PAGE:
Ben Dupriest

Fifth Year Graduate Student in Ethnomusicology
103, Music Building
215-898-7544
215-573-2106

My work examines the entanglement of musical pasts and presents in the American South.  I am currently conducting ethnographic fieldwork and historiographic research on the blues and blues communities in North Mississippi.  In my project, I’m thinking about musical heritage, divergent historical consciousnesses, and the mobilization of these phenomena towards constructions of community and self.  To this end, the initial goals of my ethnography are three-fold: to understand the gravity of iconic music histories and genealogies for contemporary blues musicians; to examine the abundance of popular historical discourse amongst local and non-local people, in public and private spaces around North Mississippi; and to investigate the contemporary production and consumption of classically race(d) musics in an ostensibly, but popularly, post-racial, colorblind America.  In a broader musicological and historiographical sense, I am thinking about the many mechanisms – cultural and natural, social and political, aesthetic and affective, stylistic and otherwise – of genre in American popular music.  Across my areas of interest, I am inspired by non-binary relationships between myth and history, and memory and forgetting.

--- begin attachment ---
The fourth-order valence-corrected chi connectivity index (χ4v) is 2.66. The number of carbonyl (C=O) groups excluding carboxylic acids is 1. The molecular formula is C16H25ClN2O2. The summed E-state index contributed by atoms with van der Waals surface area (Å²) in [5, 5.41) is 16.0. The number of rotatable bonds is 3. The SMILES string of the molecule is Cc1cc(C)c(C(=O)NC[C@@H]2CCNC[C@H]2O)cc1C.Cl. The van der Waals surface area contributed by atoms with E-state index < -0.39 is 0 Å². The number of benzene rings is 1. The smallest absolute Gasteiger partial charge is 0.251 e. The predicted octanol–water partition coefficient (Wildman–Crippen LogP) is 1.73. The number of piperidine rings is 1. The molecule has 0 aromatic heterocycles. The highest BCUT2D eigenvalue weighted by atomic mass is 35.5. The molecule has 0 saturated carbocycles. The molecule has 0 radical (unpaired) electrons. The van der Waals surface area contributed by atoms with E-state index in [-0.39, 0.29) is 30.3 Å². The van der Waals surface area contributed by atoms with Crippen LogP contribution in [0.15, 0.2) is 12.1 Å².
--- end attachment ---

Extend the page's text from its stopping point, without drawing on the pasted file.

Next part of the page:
I also hold a graduate certificate from the Africana Studies Department at UPenn and previously produced an MA thesis on Lil’ Wayne and New Orleans hip hop at the University of Georgia in Athens, Georgia, where I lived, trained, and worked as a drummer and line cook.  I am currently living in Oxford, Mississippi, where I recently purchased a lawn mower (a Husqvarna Lc121P gas-powered walk-behind push mower) and a new canoe. My dog Buster is terrified of them both.